And where exactly did this happen? Nobody knows. We don’t know exactly which river was or is the Rubicon. There’s a Rubicon River in modern Italy but it’s doubtful that it’s the same river that bore that name in Caesar’s time.

That acknowledgment has always been made. The programmable computer used at Bletchley Park was entirely British however.

Has there ever been a definitive answer on whether the USSR kept Americans as prisoners after WW2? As I recall there was some belief that aircrews that had crash landed in territories controlled by the USSR were never accounted for after the war ended.

Anthony Beevor commented a couple of years ago when his book “The Second World War” came out that if you think it’s difficult to gain access to Soviet archives, wait until you try to gain access to Japan’s. His book gave greater credit to Chiang Kai-shek’s armies than they traditionally received. Perhaps to whole debate in the 1950s over who lost China obscured that.
I suppose people looked at the whole Churchill and Roosevelt relationship more critically than they used to.

Documentation at the time was pretty clear that Generallismo Cash My Check armies pretty much got the credit they deserved. One obvious cite being Stillwell and the American Experience in China. i haven’t seen (nor looked very hard) at credible documentation to the contrary that wasn’t KMT propaganda. Willing to be convinced but think it’s pretty dang unlikely.

It seems from the tone of the thread, that most people interpret “World War II history” as largely the higher-level military history (e.g. decision making and strategy). I think there is still much lower-level military history that has yet to be published, as well as social and cultural history.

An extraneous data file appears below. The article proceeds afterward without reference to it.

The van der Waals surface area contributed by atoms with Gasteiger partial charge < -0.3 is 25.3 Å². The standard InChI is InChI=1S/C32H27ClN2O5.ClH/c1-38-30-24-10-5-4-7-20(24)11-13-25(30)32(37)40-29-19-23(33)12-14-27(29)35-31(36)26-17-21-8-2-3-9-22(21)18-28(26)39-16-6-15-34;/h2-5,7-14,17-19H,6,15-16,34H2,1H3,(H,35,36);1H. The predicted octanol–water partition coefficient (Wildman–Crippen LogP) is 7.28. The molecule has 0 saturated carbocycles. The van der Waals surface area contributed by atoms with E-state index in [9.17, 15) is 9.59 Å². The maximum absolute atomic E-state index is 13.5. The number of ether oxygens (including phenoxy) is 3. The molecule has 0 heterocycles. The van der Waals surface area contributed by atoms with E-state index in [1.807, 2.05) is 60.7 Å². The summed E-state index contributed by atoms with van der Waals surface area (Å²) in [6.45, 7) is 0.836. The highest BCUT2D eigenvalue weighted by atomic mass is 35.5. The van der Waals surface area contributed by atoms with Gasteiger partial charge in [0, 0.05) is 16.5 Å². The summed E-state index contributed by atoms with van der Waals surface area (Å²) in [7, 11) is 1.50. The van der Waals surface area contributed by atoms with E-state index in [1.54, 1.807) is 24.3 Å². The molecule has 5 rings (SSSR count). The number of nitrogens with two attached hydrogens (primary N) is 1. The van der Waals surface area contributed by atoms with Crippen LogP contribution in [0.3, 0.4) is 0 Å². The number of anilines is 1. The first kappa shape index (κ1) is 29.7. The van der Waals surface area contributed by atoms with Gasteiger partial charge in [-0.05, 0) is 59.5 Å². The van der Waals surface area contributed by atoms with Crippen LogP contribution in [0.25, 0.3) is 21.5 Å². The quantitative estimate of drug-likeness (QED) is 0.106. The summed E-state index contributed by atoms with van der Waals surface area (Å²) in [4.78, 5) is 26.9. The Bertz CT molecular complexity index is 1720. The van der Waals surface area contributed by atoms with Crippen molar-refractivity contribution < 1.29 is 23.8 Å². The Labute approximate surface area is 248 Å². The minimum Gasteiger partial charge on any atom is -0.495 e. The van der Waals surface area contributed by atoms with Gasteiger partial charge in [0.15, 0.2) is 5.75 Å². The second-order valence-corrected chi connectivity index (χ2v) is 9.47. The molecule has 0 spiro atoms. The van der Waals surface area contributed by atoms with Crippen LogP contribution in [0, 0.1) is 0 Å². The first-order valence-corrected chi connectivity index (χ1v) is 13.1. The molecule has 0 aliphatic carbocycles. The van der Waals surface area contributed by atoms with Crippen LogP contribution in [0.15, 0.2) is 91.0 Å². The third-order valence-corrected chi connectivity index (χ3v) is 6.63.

When I took a World War II history seminar in the late 1990s, the professor warned us not to rely on books that were more than a few years old, as a huge wave of new material - from Soviet archives and declassified UK and US sources had made much research from the 1980s and before obsolete.

One of the Japanese midget subs that attacked Pearl Harbor was just found a few years ago, answering some questions that had been a mystery for over 70 years, and raising new questions.

Based on where the sub was found, the fact that its torpedo tubes were empty, and analyzing photographs of the battle based on where the sub was believed to have gone, some historians think that this sub could have caused some significant damage during the Pearl Harbor attack. Prior to the sub’s discovery, it was thought that the midget subs hadn’t managed to do any significant damage during the battle (of the remaining four subs, one was grounded, one was damaged by depth charges before it could fire its torpedoes, one was sunk, and one missed its target and blew up a dock). Now it is believed that this last midget sub may have been partially responsible for the sinking the Oklahoma.

I wouldn’t say that the sub’s discovery caused a major re-write of history or anything, but there’s a few paragraphs in more than one history book that needed updating.

So you never know. There’s always stuff out there lurking, waiting to be discovered.

Really ? Huh. I would have thought all that stuff would have been seized (or at least microfiched) by the US during the occupation. What’s the point of taking over a country if you don’t let your historians run wild with it ?! :slight_smile:

I know Mao was none too happy with the KMD’s contribution to the war - his assessment was that Jiang was happy to build up his troops (with US supplies) and let the communists do most of the hard fighting, in preparation for the end of the war. I know, I know, Mao. And he said that after the war was over in a bid for popular approval of his takeover.
Still, considering it took a quasi-coup before Jiang would even consider fighting the Japanese in the first place, I think it’s a credible allegation.